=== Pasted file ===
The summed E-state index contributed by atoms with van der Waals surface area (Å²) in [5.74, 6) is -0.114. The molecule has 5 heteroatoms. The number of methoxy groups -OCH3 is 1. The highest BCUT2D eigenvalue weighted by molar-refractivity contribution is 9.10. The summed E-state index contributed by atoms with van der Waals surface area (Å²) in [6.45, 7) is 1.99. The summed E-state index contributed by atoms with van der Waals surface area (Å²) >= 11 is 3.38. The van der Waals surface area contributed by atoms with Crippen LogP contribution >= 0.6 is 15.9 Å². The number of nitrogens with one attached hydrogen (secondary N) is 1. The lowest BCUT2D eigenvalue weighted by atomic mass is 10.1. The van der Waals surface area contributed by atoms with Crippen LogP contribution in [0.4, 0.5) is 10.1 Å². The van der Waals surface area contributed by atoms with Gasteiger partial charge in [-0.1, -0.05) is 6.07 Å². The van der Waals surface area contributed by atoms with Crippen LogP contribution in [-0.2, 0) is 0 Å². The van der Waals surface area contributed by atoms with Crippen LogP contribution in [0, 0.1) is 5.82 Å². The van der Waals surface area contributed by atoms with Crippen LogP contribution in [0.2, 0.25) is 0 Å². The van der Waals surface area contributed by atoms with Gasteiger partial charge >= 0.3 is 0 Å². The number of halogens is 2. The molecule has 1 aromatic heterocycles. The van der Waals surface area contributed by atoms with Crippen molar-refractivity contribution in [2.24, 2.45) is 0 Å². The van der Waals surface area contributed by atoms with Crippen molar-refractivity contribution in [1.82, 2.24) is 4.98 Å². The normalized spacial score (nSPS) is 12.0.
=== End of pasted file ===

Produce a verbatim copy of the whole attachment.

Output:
The summed E-state index contributed by atoms with van der Waals surface area (Å²) in [5.74, 6) is -0.114. The molecule has 5 heteroatoms. The number of methoxy groups -OCH3 is 1. The highest BCUT2D eigenvalue weighted by molar-refractivity contribution is 9.10. The summed E-state index contributed by atoms with van der Waals surface area (Å²) in [6.45, 7) is 1.99. The summed E-state index contributed by atoms with van der Waals surface area (Å²) >= 11 is 3.38. The van der Waals surface area contributed by atoms with Crippen LogP contribution >= 0.6 is 15.9 Å². The number of nitrogens with one attached hydrogen (secondary N) is 1. The lowest BCUT2D eigenvalue weighted by atomic mass is 10.1. The van der Waals surface area contributed by atoms with Crippen LogP contribution in [0.4, 0.5) is 10.1 Å². The van der Waals surface area contributed by atoms with Gasteiger partial charge in [-0.1, -0.05) is 6.07 Å². The van der Waals surface area contributed by atoms with Crippen LogP contribution in [-0.2, 0) is 0 Å². The van der Waals surface area contributed by atoms with Crippen LogP contribution in [0, 0.1) is 5.82 Å². The van der Waals surface area contributed by atoms with Crippen LogP contribution in [0.2, 0.25) is 0 Å². The van der Waals surface area contributed by atoms with Gasteiger partial charge >= 0.3 is 0 Å². The number of halogens is 2. The molecule has 1 aromatic heterocycles. The van der Waals surface area contributed by atoms with Crippen molar-refractivity contribution in [2.24, 2.45) is 0 Å². The van der Waals surface area contributed by atoms with Crippen molar-refractivity contribution in [1.82, 2.24) is 4.98 Å². The normalized spacial score (nSPS) is 12.0.